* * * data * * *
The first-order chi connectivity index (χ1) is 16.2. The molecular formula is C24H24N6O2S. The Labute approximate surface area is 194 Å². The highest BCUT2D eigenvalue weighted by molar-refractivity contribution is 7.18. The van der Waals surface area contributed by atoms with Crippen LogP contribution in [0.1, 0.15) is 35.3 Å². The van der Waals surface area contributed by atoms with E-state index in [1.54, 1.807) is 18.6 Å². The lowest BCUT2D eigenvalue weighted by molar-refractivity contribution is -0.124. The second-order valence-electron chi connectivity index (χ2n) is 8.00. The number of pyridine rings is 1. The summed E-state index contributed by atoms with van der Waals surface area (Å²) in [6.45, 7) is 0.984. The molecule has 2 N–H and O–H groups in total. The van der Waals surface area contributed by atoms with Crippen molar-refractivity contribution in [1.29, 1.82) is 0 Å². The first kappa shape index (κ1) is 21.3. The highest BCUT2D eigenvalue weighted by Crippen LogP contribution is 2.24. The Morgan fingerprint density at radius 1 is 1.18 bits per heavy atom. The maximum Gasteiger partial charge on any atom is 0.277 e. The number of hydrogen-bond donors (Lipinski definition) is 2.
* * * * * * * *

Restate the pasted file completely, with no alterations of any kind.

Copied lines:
The first-order chi connectivity index (χ1) is 16.2. The molecular formula is C24H24N6O2S. The Labute approximate surface area is 194 Å². The highest BCUT2D eigenvalue weighted by molar-refractivity contribution is 7.18. The van der Waals surface area contributed by atoms with Crippen LogP contribution in [0.1, 0.15) is 35.3 Å². The van der Waals surface area contributed by atoms with E-state index in [1.54, 1.807) is 18.6 Å². The lowest BCUT2D eigenvalue weighted by molar-refractivity contribution is -0.124. The second-order valence-electron chi connectivity index (χ2n) is 8.00. The number of pyridine rings is 1. The summed E-state index contributed by atoms with van der Waals surface area (Å²) in [6.45, 7) is 0.984. The molecule has 2 N–H and O–H groups in total. The van der Waals surface area contributed by atoms with Crippen molar-refractivity contribution in [1.29, 1.82) is 0 Å². The first kappa shape index (κ1) is 21.3. The highest BCUT2D eigenvalue weighted by Crippen LogP contribution is 2.24. The Morgan fingerprint density at radius 1 is 1.18 bits per heavy atom. The maximum Gasteiger partial charge on any atom is 0.277 e. The number of hydrogen-bond donors (Lipinski definition) is 2.